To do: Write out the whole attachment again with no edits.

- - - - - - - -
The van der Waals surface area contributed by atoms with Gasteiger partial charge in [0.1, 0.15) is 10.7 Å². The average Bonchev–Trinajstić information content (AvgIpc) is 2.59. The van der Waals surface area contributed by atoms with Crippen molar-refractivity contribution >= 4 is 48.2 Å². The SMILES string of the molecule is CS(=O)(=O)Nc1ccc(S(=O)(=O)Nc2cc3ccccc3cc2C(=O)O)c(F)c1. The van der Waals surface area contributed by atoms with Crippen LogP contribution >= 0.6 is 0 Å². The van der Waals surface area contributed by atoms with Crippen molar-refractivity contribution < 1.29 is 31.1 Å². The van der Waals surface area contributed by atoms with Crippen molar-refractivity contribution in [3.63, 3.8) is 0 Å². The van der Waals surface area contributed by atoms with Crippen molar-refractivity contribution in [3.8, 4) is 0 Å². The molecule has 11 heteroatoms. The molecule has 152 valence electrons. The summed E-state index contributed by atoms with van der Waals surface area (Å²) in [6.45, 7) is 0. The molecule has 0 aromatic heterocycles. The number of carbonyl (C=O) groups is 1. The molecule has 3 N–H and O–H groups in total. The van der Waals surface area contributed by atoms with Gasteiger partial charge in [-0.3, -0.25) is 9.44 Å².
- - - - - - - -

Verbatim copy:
The van der Waals surface area contributed by atoms with Gasteiger partial charge in [0.1, 0.15) is 10.7 Å². The average Bonchev–Trinajstić information content (AvgIpc) is 2.59. The van der Waals surface area contributed by atoms with Crippen molar-refractivity contribution >= 4 is 48.2 Å². The SMILES string of the molecule is CS(=O)(=O)Nc1ccc(S(=O)(=O)Nc2cc3ccccc3cc2C(=O)O)c(F)c1. The van der Waals surface area contributed by atoms with Crippen LogP contribution >= 0.6 is 0 Å². The van der Waals surface area contributed by atoms with Crippen molar-refractivity contribution < 1.29 is 31.1 Å². The van der Waals surface area contributed by atoms with Crippen molar-refractivity contribution in [3.63, 3.8) is 0 Å². The van der Waals surface area contributed by atoms with Crippen molar-refractivity contribution in [3.8, 4) is 0 Å². The molecule has 11 heteroatoms. The molecule has 152 valence electrons. The summed E-state index contributed by atoms with van der Waals surface area (Å²) in [6.45, 7) is 0. The molecule has 0 aromatic heterocycles. The number of carbonyl (C=O) groups is 1. The molecule has 3 N–H and O–H groups in total. The van der Waals surface area contributed by atoms with Gasteiger partial charge in [-0.3, -0.25) is 9.44 Å².